© Reuters. FILE PHOTO: The Huawei logo is seen at the IFA Consumer Technology Fair, Berlin, Germany September 3, 2020. REUTERS / Michele Tantussi / File Photo
By Supantha Mukherjee
STOCKHOLM (Reuters) – An upcoming court ruling that will decide the future role Huawei can play in Sweden could also be a potential turning point for the ambitions of national champion Ericsson (BS 🙂 in China.
The case stems from the latest decision by the Swedish government https://www.reuters.com/article/us-sweden-huawei-idUKKBN2750VZ October to ban Huawei from supplying 5G equipment for security reasons. Huawei has filed a lawsuit to overturn the decision and a verdict is expected in the coming weeks.
European governments have tightened controls on Chinese companies building 5G networks following diplomatic pressure from Washington, which alleges Huawei equipment could be used by Beijing for espionage. Huawei has repeatedly denied being a national security risk.
China previously asked https://www.politico.eu/article/sweden-faces-chinese-blowback-over-huawei-ban Sweden to “immediately correct the error” of banning Huawei and issued a veiled warning this month indicating that he could take retaliatory action against Ericsson.
The Global Times, controlled by the ruling Communist Party in China, said https://www.globaltimes.cn/page/202105/1223089.shtml on May 10 that if Ericsson was invited to participate in equipment tests 5G in China, that doesn’t mean he will be hired. Sweden needs to carefully reconsider its Chinese policy, the newspaper said.
A spokeswoman for Ericsson confirmed that the company has been invited to participate in 5G testing in China. Ericsson won 5G contracts from China’s three major carriers last year, and the country generates around 10% of its revenue.
Analysts have signaled the risk of retaliation from China and Ericsson chief executive Börje Ekholm has acknowledged the concern.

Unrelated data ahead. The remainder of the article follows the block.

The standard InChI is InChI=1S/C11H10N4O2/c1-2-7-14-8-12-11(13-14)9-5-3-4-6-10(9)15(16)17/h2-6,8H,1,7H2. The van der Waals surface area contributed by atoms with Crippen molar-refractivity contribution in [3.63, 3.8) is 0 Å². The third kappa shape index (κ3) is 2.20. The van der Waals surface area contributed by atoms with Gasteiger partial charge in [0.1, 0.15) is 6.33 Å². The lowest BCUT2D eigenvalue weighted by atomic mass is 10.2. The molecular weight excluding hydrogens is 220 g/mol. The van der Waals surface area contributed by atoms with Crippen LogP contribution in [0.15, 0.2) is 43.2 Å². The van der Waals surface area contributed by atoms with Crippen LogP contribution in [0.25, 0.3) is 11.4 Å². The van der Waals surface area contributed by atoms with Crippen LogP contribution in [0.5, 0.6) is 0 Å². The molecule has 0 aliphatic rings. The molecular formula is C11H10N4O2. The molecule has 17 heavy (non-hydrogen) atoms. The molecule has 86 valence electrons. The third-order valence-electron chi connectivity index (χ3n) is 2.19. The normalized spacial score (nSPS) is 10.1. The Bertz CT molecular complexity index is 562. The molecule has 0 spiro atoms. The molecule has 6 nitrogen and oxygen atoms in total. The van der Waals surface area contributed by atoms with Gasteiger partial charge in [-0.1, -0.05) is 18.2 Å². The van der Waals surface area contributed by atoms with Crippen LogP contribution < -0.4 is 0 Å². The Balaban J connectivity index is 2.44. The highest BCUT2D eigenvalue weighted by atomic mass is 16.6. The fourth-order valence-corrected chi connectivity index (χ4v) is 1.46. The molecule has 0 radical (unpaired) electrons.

“There is always a risk that we will be impacted in auctions in different countries,” he said last month, responding to a question about diplomatic tensions between Sweden and China.
He previously criticized Sweden’s ban on Huawei for restricting free competition.
An Ericsson spokesperson declined to comment further.
“It’s kind of a test of Sweden’s credibility and we believe we will be treated fairly in court,” said Kenneth Fredriksen, Huawei executive vice president for Central Europe and the Nordic region.
A potential ban from Ericsson could be a boost for Nokia (NYSE :), which has yet to win any 5G activity in China.
“We haven’t made a breakthrough in 5G in China yet, but of course we are not ruling out that possibility for the future,” Nokia CEO Pekka Lundmark told Reuters last month.
Nokia’s home country of Finland has not completely banned Huawei, although its parliament has passed a law allowing it to ban the equipment on national security grounds.
A Nokia spokesperson said the company has already completed 5G testing in China.
China has led other countries in the rollout of 5G and is a lucrative market for telecom equipment manufacturers. Its capital spending on 5G will amount to $ 223 billion between 2019 and 2025, research firm EY estimated https://assets.ey.com/content/dam/ey-sites/ey-com/en_cn / topics / tmt / ey-china -is-ready-to-win-the-race-5g-en.pdf? Download.
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